The Penguins will contend for a third straight Stanley Cup. A glance at their roster makes them not doing so almost inconceivable.
But two of their most important players are wingers Zach Aston-Reese and Daniel Sprong. Neither was in the NHL last season: Reese played college hockey at Northeastern, Sprong played Quebec Major Junior hockey.
The Penguins are interested in Will Butcher, the defenseman who won the Hobey Baker Award as college hockey’s top player this past season while skating for Denver University. He becomes a free agent Aug. 15.
The Penguins are already strong at wing and defense. That’s not the point.
Aston-Reese and Sprong give the Penguins flexibility at wing. Butcher would give them flexibility on defense.
This isn’t like the “financial flexibility” the Pirates crow about, but never use.
Having quality young talent on cheap, entry-level deals can help the Penguins in the short term, and those players can realize their promise in the long run.
The Penguins need a third-line center. Pickings are slim in free agency, as in non-existent. GM Jim Rutherford will have to fill that hole via trade, which is fine by him. Rutherford likes to deal, and he’s good at it.
A very plausible scenario sees the Penguins improvising at third-line center for a month or two this coming season. Aston-Reese and Sprong mature a bit with the Penguins’ Wilkes-Barre/Scranton farm team.
When the right third-line center is available, Rutherford swaps a wing off the NHL roster. (Probably Conor Sheary. Sheary is a solid, skilled talent, and his new three-year, $9 million contract makes him easy to trade.) Aston-Reese or Sprong is promoted to Pittsburgh.
The Penguins have $3.2 million in cap space available. Aston-Reese’s NHL salary is $925,000. Sprong’s is $692,500.
So the Penguins could get a good third-line center with a fairly large salary and not sweat the cap hit. They would likely still have a decent cushion.
Contributing players on entry-level contracts enable teams to effectively transition their roster while still competing. You can never have enough.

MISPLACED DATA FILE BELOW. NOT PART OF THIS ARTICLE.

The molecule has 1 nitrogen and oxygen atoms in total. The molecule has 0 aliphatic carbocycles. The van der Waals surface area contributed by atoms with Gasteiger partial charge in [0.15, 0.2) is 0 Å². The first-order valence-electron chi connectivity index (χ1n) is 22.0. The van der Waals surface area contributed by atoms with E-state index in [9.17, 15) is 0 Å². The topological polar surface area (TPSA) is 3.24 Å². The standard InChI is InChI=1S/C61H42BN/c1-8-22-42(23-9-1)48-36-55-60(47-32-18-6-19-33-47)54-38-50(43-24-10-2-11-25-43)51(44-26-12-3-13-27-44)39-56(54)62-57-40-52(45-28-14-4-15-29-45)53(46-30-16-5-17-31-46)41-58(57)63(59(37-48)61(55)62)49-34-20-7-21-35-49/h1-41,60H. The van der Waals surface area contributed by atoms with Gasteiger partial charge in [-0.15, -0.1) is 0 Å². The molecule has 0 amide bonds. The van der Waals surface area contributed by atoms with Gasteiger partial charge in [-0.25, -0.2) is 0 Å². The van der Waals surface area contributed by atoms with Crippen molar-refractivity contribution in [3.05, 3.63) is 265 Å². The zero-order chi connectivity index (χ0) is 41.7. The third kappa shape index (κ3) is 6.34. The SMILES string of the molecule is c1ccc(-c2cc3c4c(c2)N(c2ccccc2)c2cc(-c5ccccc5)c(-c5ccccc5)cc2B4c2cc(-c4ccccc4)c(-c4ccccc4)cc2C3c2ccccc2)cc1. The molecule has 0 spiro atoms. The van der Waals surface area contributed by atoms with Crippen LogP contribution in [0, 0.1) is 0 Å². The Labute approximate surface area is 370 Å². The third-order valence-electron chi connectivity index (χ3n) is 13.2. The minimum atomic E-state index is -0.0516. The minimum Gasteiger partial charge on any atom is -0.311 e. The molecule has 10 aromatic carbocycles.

The Penguins like Aston-Reese and Sprong.
The Penguins’ roster this past season was lousy with NCAA products: 16, an incredible number. The team’s proclivity for giving college players a legit chance helped lure Aston-Reese, and will help with Butcher.
The Penguins feel Aston-Reese’s combination of grit and skill makes him comparable to Patric Hornqvist. Sprong is a pure goal-scorer (32 goals in 31 games this past season, his participation limited by recovery from surgery).
Aston-Reese will likely be ready for the NHL first. Sprong needs a bit more work on his defense and humility.
But both will contribute sooner, not later.
The Penguins have some interesting debates at wing.
Sheary presents the Penguins with a dilemma: Sheary isn’t effective in a bottom-six role. On the current roster, he’s no lock for a top-six spot (although being able to play either wing works in Sheary’s favor). If he doesn’t earn top-six, what to do with Sheary?
Rutherford would probably like to move Carl Hagelin, who made $4 million but scored just six goals.
But when you won the Stanley Cup, stats aren’t everything. Hagelin’s speed and forecheck help forge the Penguins’ identity.
Anyway, there likely wouldn’t be much market for Hagelin. He’s only valuable as a bottom-six on a legit contender.
Scott Wilson could get a look at top-six despite scoring just eight goals. The Penguins see Wilson as a burgeoning Chris Kunitz-type player, and Wilson looked relatively comfortable when skating on a line with Evgeni Malkin. (Not sure if Malkin was crazy about it.)
Lots of NHL teams want Bryan Rust. Rust isn’t untouchable, but Rutherford is unlikely to trade him. Rust is a fast, feisty, well-rounded talent with a knack for big moments: Witness eight goals in playoff elimination games.
The Penguins have great depth at wing.
It will be ultimately be used to solve their lack of depth at center.
Mark Madden hosts a radio show 3-6 p.m. weekdays at WXDX-FM (105.9).